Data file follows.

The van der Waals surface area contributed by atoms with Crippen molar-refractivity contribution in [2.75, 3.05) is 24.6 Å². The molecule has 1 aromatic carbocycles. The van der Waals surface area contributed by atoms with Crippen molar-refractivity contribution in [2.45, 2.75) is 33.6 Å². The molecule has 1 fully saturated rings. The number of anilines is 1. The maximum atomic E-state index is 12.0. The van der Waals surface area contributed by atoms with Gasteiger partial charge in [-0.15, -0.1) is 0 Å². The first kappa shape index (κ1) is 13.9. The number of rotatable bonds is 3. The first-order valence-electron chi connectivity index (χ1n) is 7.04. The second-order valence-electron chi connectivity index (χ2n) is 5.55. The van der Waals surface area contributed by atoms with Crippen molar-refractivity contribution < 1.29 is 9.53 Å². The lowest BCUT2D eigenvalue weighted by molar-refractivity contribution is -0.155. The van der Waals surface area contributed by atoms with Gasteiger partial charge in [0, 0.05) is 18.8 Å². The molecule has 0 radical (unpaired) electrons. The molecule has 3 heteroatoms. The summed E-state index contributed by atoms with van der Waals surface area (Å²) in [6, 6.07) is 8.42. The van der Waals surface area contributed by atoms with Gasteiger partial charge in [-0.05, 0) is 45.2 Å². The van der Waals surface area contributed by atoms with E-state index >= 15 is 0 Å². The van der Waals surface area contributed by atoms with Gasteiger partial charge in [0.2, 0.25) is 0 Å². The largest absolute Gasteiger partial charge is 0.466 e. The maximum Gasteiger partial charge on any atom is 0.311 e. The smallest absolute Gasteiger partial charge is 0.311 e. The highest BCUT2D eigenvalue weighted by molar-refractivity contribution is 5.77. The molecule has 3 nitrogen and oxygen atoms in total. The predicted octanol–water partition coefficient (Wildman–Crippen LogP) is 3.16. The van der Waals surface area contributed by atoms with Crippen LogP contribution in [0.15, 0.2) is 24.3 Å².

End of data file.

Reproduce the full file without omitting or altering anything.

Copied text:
The van der Waals surface area contributed by atoms with Crippen molar-refractivity contribution in [2.75, 3.05) is 24.6 Å². The molecule has 1 aromatic carbocycles. The van der Waals surface area contributed by atoms with Crippen molar-refractivity contribution in [2.45, 2.75) is 33.6 Å². The molecule has 1 fully saturated rings. The number of anilines is 1. The maximum atomic E-state index is 12.0. The van der Waals surface area contributed by atoms with Gasteiger partial charge in [-0.15, -0.1) is 0 Å². The first kappa shape index (κ1) is 13.9. The number of rotatable bonds is 3. The first-order valence-electron chi connectivity index (χ1n) is 7.04. The second-order valence-electron chi connectivity index (χ2n) is 5.55. The van der Waals surface area contributed by atoms with Crippen molar-refractivity contribution < 1.29 is 9.53 Å². The lowest BCUT2D eigenvalue weighted by molar-refractivity contribution is -0.155. The van der Waals surface area contributed by atoms with Gasteiger partial charge in [0, 0.05) is 18.8 Å². The molecule has 0 radical (unpaired) electrons. The molecule has 3 heteroatoms. The summed E-state index contributed by atoms with van der Waals surface area (Å²) in [6, 6.07) is 8.42. The van der Waals surface area contributed by atoms with Gasteiger partial charge in [-0.05, 0) is 45.2 Å². The van der Waals surface area contributed by atoms with E-state index >= 15 is 0 Å². The van der Waals surface area contributed by atoms with Gasteiger partial charge in [0.2, 0.25) is 0 Å². The largest absolute Gasteiger partial charge is 0.466 e. The maximum Gasteiger partial charge on any atom is 0.311 e. The smallest absolute Gasteiger partial charge is 0.311 e. The highest BCUT2D eigenvalue weighted by molar-refractivity contribution is 5.77. The molecule has 3 nitrogen and oxygen atoms in total. The predicted octanol–water partition coefficient (Wildman–Crippen LogP) is 3.16. The van der Waals surface area contributed by atoms with Crippen LogP contribution in [0.15, 0.2) is 24.3 Å².